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Mosby v. United States

United States District Court, S.D. Georgia, Savannah Division

June 14, 2017

LATWON TYRONE MOSBY, Movant,
v.
UNITED STATES OF AMERICA, Respondent.

          ORDER

         Guilty-plea convicted as a felon-in-possession of a firearm in violation of 18 U.S.C. §§ 922(g)(1) and 924(a)(2), Latwon Mosby seeks 28 U.S.C. § 2255 relief. Doc. 68 & 69 (arguing ineffective assistance of counsel and raising a claim that his sentence was improperly enhanced per Johnson v. United States, __ U.S. __, 135 S.Ct. 2551 (2015).[1] The undersigned recommended his motion be dismissed on the merits, and that a Certificate of Appealability be denied. Doc. 72. In lieu of filing Fed. R Civ. P. 72(b)(2) Objections to the Report and Recommendation (R&R), Mosby “concur[red] with the Magistrate” that the motion was meritless, “withdr[ew]” his motion, and informed the Court that he would like to amend it to give him his “last bite of the habeas writ right.” Doc. 76.

         A § 2255 motion must be filed within a year of “the date on which the judgment of the conviction becomes final.” 28 U.S.C. § 2255(f)(1). Here, the Eleventh Circuit confirmed Mosby's sentence on November 3, 2015 (see United States v. Mosby, 630 F.App'x 961, 962-63 (11th Cir. 2015), so his conviction became “final” 90 days later on February 1, 2016. His § 2255 motion therefore had to be filed by no later than February 1, 2017. His filed his original motion on November 14, 2016. Doc. 68. His motion to amend, adding entirely new claims, was not signature-filed until May 10, 2017. Doc. 77.

         An otherwise untimely amendment may ‘relate back' to a timely-filed claim pursuant to Fed.R.Civ.P. 15(c). See Mayle v. Felix, 545 U.S. 644, 664 (2005); Farris v. United States, 333 F.3d 1211, 1215 (11th Cir. 2003); see also United States v. Pittman, 209 F.3d 314, 317 (4th Cir. 2000) (although the Rules Governing Section 2255 does not address the procedure for amending motions, courts have typically applied Federal Rule of Civil Procedure 15).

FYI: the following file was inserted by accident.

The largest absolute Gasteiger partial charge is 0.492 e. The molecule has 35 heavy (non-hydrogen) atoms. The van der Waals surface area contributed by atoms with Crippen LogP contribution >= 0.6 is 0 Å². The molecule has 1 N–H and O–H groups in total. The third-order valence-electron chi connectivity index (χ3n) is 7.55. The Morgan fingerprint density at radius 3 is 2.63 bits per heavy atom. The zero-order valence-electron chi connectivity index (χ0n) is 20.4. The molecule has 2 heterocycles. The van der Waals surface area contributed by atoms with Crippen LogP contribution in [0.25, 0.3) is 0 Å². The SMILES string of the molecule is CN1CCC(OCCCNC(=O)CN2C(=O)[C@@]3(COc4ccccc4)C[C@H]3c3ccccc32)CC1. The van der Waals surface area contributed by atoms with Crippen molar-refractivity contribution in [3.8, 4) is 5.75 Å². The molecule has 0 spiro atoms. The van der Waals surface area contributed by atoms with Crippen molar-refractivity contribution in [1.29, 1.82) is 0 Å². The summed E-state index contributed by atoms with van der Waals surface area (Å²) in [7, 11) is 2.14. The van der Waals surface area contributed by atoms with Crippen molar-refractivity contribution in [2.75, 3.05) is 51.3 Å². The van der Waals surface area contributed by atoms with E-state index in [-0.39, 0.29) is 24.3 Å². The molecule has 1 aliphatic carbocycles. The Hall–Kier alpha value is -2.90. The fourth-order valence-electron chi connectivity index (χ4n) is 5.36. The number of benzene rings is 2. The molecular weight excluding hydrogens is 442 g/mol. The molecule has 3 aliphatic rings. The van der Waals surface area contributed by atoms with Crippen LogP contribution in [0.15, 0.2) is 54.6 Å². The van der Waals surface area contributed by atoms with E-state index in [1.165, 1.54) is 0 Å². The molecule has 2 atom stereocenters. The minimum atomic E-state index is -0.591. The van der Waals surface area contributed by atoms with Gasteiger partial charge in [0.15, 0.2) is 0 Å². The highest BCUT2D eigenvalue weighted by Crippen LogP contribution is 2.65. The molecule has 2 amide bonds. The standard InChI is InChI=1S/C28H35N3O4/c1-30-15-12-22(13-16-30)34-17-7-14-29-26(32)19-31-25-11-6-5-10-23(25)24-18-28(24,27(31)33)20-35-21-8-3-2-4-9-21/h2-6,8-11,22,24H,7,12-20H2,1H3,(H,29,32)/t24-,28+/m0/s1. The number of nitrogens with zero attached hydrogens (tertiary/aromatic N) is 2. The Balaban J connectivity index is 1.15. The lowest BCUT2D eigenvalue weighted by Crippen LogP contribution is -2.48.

A movant who “has had ample opportunity to present his case to the Court . . . cannot simply raise new claims as they occur to him.” United States v. Burbage, 280 F.App'x 777, 782 (10th Cir. 2008); cf. McCleskey v. Zant, 499 U.S. 467, 485 (1991) (“Nothing in the traditions of habeas corpus requires the federal courts to tolerate needless, piecemeal litigation, or to entertain collateral proceedings whose only purpose is to vex, harass, or delay.”) (cite omitted). This is particularly true where a party has been put on notice that his claims are meritless and then attempts to introduce new theories of obtaining relief. See Andrx Pharms., Inc. v. Elan Corp., PLC, 421 F.3d 1227, 1236-37 (11th Cir. 2005).